The ‘Toxicity of Cancer’ Includes Lifetime Economic, Non-Financial Costs in AYAs


The costs related to a cancer diagnosis go beyond treatment, reflecting the altered participation in the workforce for adolescents and young adults.

Findings from a recent study demonstrated that the financial impact of cancer in adolescents and young adults (AYAs) corresponds to $259,324 per patient over a lifetime, highlighting the need for targeted programs and other interventions to help AYAs navigate the financial burden of cancer.

While this cost is substantial, “this is the lived reality for patients and their families,” said Dr. Susan Parsons, medical director of the Reid R. Sacco AYA Cancer Program at Tufts Medical Center in Boston and professor of medicine and pediatrics at Tufts University School of Medicine, in an interview with CURE®.

“This paper brings to light what families have been telling us for decades, which is the cost of cancer goes on and on and on, long after the patient no longer is receiving care within the health care system,” she added.

This stat: The economic and human costs of cancer in adolescents and young adults corresponds to $259,324 per patient over a lifetime, recent research found, against a background of money

The economic and human costs of cancer in adolescents and young adults corresponds to $259,324 per patient over a lifetime, recent research found.

In addition to the cost of cancer care itself, the impact it has on AYAs’ lives also affects their participation in the workforce. Parsons explained this can take the form of absenteeism, meaning that the patient is not working, or presenteeism, meaning that they’re at work but not able to fully perform their duties.

Parsons mentioned that there are also non-financial ways that cancer can impact a patient throughout their lifetime.

“(It’s) what we call the burden of disease, which is highlighted by chronic morbidity in the form of late effects (of cancer) and/or premature mortality, which is loss of life due to the kind of late effects that they’re experiencing,” she explained. “Patients know this. It’s just now, I think, really important for policymakers, health care administrators and clinical providers to really understand the magnitude of this whole toxicity of cancer.”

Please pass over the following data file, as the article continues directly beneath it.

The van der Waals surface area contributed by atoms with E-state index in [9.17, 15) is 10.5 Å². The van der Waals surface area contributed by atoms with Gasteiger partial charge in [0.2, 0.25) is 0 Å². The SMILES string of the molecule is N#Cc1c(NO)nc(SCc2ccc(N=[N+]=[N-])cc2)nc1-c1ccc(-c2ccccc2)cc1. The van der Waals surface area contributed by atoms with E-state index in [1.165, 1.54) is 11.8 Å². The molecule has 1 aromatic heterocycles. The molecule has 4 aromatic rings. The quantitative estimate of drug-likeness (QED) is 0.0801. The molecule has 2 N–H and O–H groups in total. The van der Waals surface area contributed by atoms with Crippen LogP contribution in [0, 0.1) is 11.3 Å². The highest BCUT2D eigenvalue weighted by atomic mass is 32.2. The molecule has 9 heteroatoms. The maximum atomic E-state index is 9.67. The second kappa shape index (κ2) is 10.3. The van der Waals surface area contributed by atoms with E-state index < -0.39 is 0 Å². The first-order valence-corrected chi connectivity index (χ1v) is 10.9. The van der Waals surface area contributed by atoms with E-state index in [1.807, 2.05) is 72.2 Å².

Although patients with cancer face the costs of cancer regardless of their age, Parsons said it affects AYAs differently than older patients.

“Unlike the care of older patients with cancer, where the bulk of the expense is actually generated by the delivery of care, meaning it's borne by the health care system, that's not as true in AYA cancer,” Parsons explained. “The bulk of expense for AYAs is borne by the patient/family with productivity cost being the largest single-cost component.”

Even with AYAs accruing these costs, Parsons believed that they may not get the same degree of attention as they would if the costs were borne by other sectors, including payers, employers or the health care system itself.

“Patients don't have the collective voice that they need to affect policy in in this way. That isn't to say they don't have the capacity. But right now, they don't have that agency in our society,” she added.

She urged AYAs to get involved and use their voices to advocate for themselves and others, in addition to educating themselves about the costs of care so they are not caught off-guard. That includes learning what health insurance plans cover and don’t cover, and sources of assistance in the community.

AYAs need to be wary of "low-cost" plans, as some of them have high deductibles or only short-term coverage, Parsons added.

"While the low-cost premiums may sound like a great deal for an AYA with a history of cancer, especially those with chronic health conditions, it can be a financial disaster,” she said.

Parsons noted that there are resources available for AYAs to learn more about managing finances during and after a cancer diagnosis. These can be found through research online or with discussions with health care teams to gain access to them. She said that these kinds of resources can potentially alleviate the shock often experienced with cancer-related costs.

“If we could direct more people to those kinds of resources, there wouldn't be that sticker shock, when all of a sudden, you get a bill, you get sent to collections or you find yourself on the verge of bankruptcy,” she said.

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